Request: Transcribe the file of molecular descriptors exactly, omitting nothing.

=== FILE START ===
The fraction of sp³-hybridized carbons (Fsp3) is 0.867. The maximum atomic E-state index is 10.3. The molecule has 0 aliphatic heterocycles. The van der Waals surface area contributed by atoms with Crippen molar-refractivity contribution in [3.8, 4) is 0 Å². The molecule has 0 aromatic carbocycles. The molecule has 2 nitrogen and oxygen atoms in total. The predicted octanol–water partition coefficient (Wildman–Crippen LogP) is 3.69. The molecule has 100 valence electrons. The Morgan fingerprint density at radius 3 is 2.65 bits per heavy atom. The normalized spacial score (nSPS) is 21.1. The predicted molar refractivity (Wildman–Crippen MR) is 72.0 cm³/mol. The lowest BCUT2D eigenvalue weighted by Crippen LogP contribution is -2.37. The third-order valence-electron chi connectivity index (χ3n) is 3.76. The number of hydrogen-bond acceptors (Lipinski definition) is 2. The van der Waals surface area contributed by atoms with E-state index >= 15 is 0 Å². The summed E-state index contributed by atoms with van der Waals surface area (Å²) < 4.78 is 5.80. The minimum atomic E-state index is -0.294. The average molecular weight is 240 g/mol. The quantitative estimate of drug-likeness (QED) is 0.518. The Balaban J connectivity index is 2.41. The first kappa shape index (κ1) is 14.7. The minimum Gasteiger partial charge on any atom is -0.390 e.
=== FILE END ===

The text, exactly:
The fraction of sp³-hybridized carbons (Fsp3) is 0.867. The maximum atomic E-state index is 10.3. The molecule has 0 aliphatic heterocycles. The van der Waals surface area contributed by atoms with Crippen molar-refractivity contribution in [3.8, 4) is 0 Å². The molecule has 0 aromatic carbocycles. The molecule has 2 nitrogen and oxygen atoms in total. The predicted octanol–water partition coefficient (Wildman–Crippen LogP) is 3.69. The molecule has 100 valence electrons. The Morgan fingerprint density at radius 3 is 2.65 bits per heavy atom. The normalized spacial score (nSPS) is 21.1. The predicted molar refractivity (Wildman–Crippen MR) is 72.0 cm³/mol. The lowest BCUT2D eigenvalue weighted by Crippen LogP contribution is -2.37. The third-order valence-electron chi connectivity index (χ3n) is 3.76. The number of hydrogen-bond acceptors (Lipinski definition) is 2. The van der Waals surface area contributed by atoms with E-state index >= 15 is 0 Å². The summed E-state index contributed by atoms with van der Waals surface area (Å²) < 4.78 is 5.80. The minimum atomic E-state index is -0.294. The average molecular weight is 240 g/mol. The quantitative estimate of drug-likeness (QED) is 0.518. The Balaban J connectivity index is 2.41. The first kappa shape index (κ1) is 14.7. The minimum Gasteiger partial charge on any atom is -0.390 e.